After months of speculation, the British Darts Organisation’s eight picks for this year’s Grand Slam of Darts have been confirmed.
The cross-code tournament, which has been held every November in Wolverhampton since 2007, pits the best of the PDC against the best of the BDO.
It’s a one-off event, unique in its criteria in including players from the top of both the PDC and BDO rankings, and in the past has provided the platform for darts fans’ fantasy match-ups onto the big stage and on the small screen.
The landscape of the darting world now, compared to the Grand Slam’s inception 12 years ago, has changed, of that there is no doubt.
There are some observers who argue the BDO should not have a quarter of the 32-player field, and instead have four, or none at all.
To take away the BDO’s representation from the Grand Slam would be doing away with the main selling point of the tournament: the PDC vs BDO factor. From a PDC standpoint, they have no plans to do away with the BDO’s involvement.
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But it is quite telling that the PDC are probably now more involved in the BDO’s selection process than they were before. Matt Porter, the PDC chief executive, and Des Jacklin, the BDO chairman, met up recently to hold talks and it was the PDC that announced the BDO’s eight picks earlier today.
The three main talking points over the last few months has been: 1. Should Glen Durrant be selected? Durrant won his third BDO World Championship at Lakeside in January, before making a successful switch over to the PDC and is now up to 30th on the PDC Order of Merit.
No longer a BDO player, Durrant’s inclusion as a BDO pick was divided. To guarantee both the reigning PDC and BDO world champions in the field is a good move for the tournament, but if a player outside the top five goes and wins the World Masters at the Circus Tavern next week, you could be forgiven for feeling sympathetic that their major title would not include the prize of a place in Wolverhampton next month.
This isn’t the first time the reigning BDO world champion, now a PDC player, has still been selected in the Grand Slam. Stephen Bunting, the 2014 Lakeside winner, was chosen in the BDO’s eight later that year, despite switching over after winning the title.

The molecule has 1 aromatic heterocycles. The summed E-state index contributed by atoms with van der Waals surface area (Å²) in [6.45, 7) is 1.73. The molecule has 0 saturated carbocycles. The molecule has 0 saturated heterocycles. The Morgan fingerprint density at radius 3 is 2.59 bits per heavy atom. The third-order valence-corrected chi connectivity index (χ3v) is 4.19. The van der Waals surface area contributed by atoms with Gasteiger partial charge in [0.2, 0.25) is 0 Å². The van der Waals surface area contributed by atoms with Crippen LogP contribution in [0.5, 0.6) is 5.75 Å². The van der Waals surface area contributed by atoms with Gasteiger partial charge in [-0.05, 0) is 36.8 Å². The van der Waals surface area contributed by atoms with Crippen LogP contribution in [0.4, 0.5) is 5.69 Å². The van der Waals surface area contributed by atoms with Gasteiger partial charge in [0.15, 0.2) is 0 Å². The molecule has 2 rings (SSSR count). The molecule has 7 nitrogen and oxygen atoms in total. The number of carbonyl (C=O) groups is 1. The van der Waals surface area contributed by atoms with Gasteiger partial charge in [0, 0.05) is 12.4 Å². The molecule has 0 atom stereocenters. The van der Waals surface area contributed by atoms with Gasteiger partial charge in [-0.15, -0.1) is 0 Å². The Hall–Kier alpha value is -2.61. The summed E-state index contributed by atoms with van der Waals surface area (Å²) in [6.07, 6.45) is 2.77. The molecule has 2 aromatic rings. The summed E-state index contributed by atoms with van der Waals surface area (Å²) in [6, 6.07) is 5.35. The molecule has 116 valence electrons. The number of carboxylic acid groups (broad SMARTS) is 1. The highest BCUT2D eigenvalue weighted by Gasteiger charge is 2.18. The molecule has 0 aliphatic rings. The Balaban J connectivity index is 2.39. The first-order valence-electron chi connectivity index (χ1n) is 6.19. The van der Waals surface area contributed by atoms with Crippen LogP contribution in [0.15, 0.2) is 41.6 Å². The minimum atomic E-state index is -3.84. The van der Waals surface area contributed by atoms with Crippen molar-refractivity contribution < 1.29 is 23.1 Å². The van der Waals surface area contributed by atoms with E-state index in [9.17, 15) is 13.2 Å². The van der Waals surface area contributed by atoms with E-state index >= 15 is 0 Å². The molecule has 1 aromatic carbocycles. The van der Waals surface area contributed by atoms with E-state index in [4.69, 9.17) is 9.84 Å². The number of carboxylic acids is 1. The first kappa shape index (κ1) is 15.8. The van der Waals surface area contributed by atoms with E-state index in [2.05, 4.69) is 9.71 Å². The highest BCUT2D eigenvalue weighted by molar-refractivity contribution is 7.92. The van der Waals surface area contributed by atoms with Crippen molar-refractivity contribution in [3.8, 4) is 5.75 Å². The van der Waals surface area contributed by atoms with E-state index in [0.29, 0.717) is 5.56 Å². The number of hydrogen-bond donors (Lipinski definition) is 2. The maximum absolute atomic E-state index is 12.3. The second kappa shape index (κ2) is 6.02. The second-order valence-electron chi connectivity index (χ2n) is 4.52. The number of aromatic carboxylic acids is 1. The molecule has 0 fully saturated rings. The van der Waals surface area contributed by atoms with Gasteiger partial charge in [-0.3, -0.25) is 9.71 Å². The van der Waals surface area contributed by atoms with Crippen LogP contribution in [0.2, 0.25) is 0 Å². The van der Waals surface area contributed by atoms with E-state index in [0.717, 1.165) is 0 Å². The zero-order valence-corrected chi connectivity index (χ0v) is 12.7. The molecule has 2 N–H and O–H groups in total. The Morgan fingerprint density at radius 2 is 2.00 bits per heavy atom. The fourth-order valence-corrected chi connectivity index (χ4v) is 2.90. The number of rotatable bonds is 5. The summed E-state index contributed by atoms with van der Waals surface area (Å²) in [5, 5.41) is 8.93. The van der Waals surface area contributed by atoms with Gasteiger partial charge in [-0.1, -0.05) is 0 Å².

In 2015, the PDC made the Grand Slam a ranking event, which adds a different dimension for Durrant, as any money he wins in Wolverhampton will not go to his ranking, as he is representing the BDO that week. Although, sitting at number 30 in the world, less than a year into his PDC career, Durrant is still in a very impressive position right now.
The second talking point: should the ladies be involved? Last year we saw the PDC introduce two qualifiers for ladies into their own World Championship. Lisa Ashton and Anastasia Dobromyslova, two of the BDO’s leading ladies, both won through to play at Ally Pally and drew plenty of publicity to the event.
The ladies have played at the Grand Slam before. Dobromyslova famously beat Vincent van der Voort on the Civic Hall stage back in 2009, but since then the ladies have not appeared in the BDO’s picks.
Ashton’s growing stature in the game, coming within a whisker of winning a PDC tour card in January, as well as Mikuru Suzuki’s popularity in Asia, has led to more and more calls for the ladies to return to the Grand Slam this year.
Both Ashton and Suzuki are in, which is a fair decision. With Suzuki, as the reigning world champion, and Ashton as the number one ranked player, you could not include one without the other.
Leighton Bennett, the 13-year-old BDO world youth champion, was the other player drawing plenty of debate. Is 13 too young an age to play in an event of this magnitude?
His name was discussed by Porter and Jacklin, Bennett’s management and family, and the decision was made not to include him.
The PDC’s Development Tour has a minimum age requirement of 16, so to then allow a 13-year-old in one of their biggest televised events would look a little out of line.
No doubt, Bennett’s time will come. He will be 14 when he takes to the stage at the Indigo at the O2 in January. He has qualified for the men’s World Championship in his first year playing the BDO tour.
If he were to go and win the whole thing, then that would open up another can of worms trying to leave him out of the 2020 Grand Slam as a 14-year-old.
But that’s a debate for another time. We have our BDO eight. Some will be happy with all eight picks, some not, but the continued debate on who to be picked shows that the BDO’s place in the Grand Slam is here to stay for a little while longer.